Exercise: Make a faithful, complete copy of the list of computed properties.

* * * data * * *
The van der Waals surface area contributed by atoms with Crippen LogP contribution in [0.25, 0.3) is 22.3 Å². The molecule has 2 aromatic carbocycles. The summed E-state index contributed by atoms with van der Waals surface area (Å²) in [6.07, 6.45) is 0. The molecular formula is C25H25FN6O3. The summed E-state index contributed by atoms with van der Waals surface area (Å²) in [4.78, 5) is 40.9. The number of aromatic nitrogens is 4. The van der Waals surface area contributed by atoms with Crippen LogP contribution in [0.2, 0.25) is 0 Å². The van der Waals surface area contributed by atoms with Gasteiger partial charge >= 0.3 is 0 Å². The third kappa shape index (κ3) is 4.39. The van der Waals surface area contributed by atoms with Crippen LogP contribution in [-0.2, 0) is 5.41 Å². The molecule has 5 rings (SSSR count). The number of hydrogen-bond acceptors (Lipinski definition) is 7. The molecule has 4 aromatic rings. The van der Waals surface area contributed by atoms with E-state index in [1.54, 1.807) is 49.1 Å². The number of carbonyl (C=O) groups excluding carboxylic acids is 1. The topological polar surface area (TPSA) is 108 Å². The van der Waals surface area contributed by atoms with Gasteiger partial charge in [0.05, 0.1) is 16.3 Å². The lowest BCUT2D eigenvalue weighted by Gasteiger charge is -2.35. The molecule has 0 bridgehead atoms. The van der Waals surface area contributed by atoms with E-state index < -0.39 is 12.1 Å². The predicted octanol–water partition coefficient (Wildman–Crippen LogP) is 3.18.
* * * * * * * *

The van der Waals surface area contributed by atoms with Crippen LogP contribution in [0.25, 0.3) is 22.3 Å². The molecule has 2 aromatic carbocycles. The summed E-state index contributed by atoms with van der Waals surface area (Å²) in [6.07, 6.45) is 0. The molecular formula is C25H25FN6O3. The summed E-state index contributed by atoms with van der Waals surface area (Å²) in [4.78, 5) is 40.9. The number of aromatic nitrogens is 4. The van der Waals surface area contributed by atoms with Crippen LogP contribution in [0.2, 0.25) is 0 Å². The van der Waals surface area contributed by atoms with Gasteiger partial charge >= 0.3 is 0 Å². The third kappa shape index (κ3) is 4.39. The van der Waals surface area contributed by atoms with Crippen LogP contribution in [-0.2, 0) is 5.41 Å². The molecule has 5 rings (SSSR count). The number of hydrogen-bond acceptors (Lipinski definition) is 7. The molecule has 4 aromatic rings. The van der Waals surface area contributed by atoms with E-state index in [1.54, 1.807) is 49.1 Å². The number of carbonyl (C=O) groups excluding carboxylic acids is 1. The topological polar surface area (TPSA) is 108 Å². The van der Waals surface area contributed by atoms with Gasteiger partial charge in [0.05, 0.1) is 16.3 Å². The lowest BCUT2D eigenvalue weighted by Gasteiger charge is -2.35. The molecule has 0 bridgehead atoms. The van der Waals surface area contributed by atoms with E-state index < -0.39 is 12.1 Å². The predicted octanol–water partition coefficient (Wildman–Crippen LogP) is 3.18.